Men's reproductive system

Sperm production

LH is responsible for the production of the male hormone testosterone, which along with FSH is responsible for stimulating sperm production in the testicles.


Sperm production [spermatogenesis], is a continuous process. It takes about 72 to 74 days for a male "germ" cell to develop into an active sperm. Several hundred million sperm are produced on a daily basis. From the millions of sperm cells available each day, only a small proportion has full fertilising potential.


Spermatogenesis is most efficient at a temperature of 34°C. It is vulnerable to increases in temperature.

 

A sperm cell consists of two main parts:

  • the head which has the crucial role of clinging to an egg and penetrating its outer membrane, taking with it its genetic information
  • the tail, which enables the sperm cell to "swim" the length of the female reproductive tract to reach an egg.

 

 

 

 


Problems affecting any of these components will affect the fertilising power of the sperm cell.

Best time for conception

Becoming pregnant is not always straightforward even for people without fertility problems. Humans are one of the least fertile creatures on earth, with only a 15-25 % chance of conception each month.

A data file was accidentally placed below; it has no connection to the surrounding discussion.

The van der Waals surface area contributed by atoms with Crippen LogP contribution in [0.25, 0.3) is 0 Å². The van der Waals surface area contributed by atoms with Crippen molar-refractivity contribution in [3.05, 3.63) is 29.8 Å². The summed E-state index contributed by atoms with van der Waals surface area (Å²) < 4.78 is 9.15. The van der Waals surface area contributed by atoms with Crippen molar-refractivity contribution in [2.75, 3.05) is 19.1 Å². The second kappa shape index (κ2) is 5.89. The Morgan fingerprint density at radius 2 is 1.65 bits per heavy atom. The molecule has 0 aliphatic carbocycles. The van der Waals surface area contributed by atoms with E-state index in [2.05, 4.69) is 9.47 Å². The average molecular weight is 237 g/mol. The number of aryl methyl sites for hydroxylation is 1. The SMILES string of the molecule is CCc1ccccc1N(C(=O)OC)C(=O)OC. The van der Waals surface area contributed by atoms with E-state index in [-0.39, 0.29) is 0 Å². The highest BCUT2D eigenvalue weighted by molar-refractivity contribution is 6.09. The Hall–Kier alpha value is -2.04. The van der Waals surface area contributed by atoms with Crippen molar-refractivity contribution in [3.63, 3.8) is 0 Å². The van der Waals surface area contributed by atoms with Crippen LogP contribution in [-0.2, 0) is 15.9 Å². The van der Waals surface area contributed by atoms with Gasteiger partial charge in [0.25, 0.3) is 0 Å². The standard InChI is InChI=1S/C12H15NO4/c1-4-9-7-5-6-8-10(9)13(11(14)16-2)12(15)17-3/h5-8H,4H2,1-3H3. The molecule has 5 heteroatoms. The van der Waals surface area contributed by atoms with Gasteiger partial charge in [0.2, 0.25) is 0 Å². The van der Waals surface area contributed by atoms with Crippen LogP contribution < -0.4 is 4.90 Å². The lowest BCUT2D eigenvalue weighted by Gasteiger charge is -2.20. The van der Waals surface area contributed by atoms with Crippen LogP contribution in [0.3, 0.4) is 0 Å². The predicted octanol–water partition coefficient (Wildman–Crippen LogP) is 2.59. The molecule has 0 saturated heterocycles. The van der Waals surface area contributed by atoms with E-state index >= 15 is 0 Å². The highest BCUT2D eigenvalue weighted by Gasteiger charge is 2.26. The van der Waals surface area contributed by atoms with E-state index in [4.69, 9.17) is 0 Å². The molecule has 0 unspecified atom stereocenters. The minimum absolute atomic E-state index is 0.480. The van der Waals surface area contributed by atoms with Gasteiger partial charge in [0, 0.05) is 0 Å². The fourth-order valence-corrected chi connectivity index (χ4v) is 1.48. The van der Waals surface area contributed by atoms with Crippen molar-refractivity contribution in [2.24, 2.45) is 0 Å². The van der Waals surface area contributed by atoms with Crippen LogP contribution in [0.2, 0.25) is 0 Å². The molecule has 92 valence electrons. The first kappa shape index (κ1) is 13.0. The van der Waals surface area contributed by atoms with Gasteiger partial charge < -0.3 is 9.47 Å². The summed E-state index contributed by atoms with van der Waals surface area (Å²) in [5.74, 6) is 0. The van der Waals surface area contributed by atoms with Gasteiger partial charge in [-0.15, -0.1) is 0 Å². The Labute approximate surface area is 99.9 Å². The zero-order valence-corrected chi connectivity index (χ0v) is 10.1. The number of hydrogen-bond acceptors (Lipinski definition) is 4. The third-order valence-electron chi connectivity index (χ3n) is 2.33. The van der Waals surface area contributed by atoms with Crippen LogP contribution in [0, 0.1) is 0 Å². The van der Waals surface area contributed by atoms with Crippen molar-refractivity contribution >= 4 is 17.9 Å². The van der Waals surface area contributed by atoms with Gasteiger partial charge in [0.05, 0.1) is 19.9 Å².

Sperm can only live for around 48 hours in the female reproductive tract and the egg needs to be fertilised within 72 hours following ovulation, leaving a narrow window for fertilisation. Thus, the best time for conception is around the middle of the menstrual cycle just before ovulation occurs.

Pregnancy

Under normal circumstances only a few hundred of the 14 million sperm deposited naturally into the vagina during intercourse are able to reach the end of the fallopian tube where the egg can be fertilised.
After one sperm has successfully fertilised an egg, cell division begins and the fused cells become an embryo. Migration of the embryo happens at the same time and about a week following ovulation, the embryo finds itself in the uterus and implants itself into the endometrium. Successful implantation prevents the corpus luteum and endometrium from breaking down, therefore menstruation does not happen.
At this point, a third gonadotropin, the human chorionic gonadotropin (hCG), is produced by the placenta which develops upon implantation. The hCG plays an important role in maintaining the pregnancy. It stimulates the corpus luteum to continue to produce high levels of oestrogen and progesterone.

 

 

 

 
       
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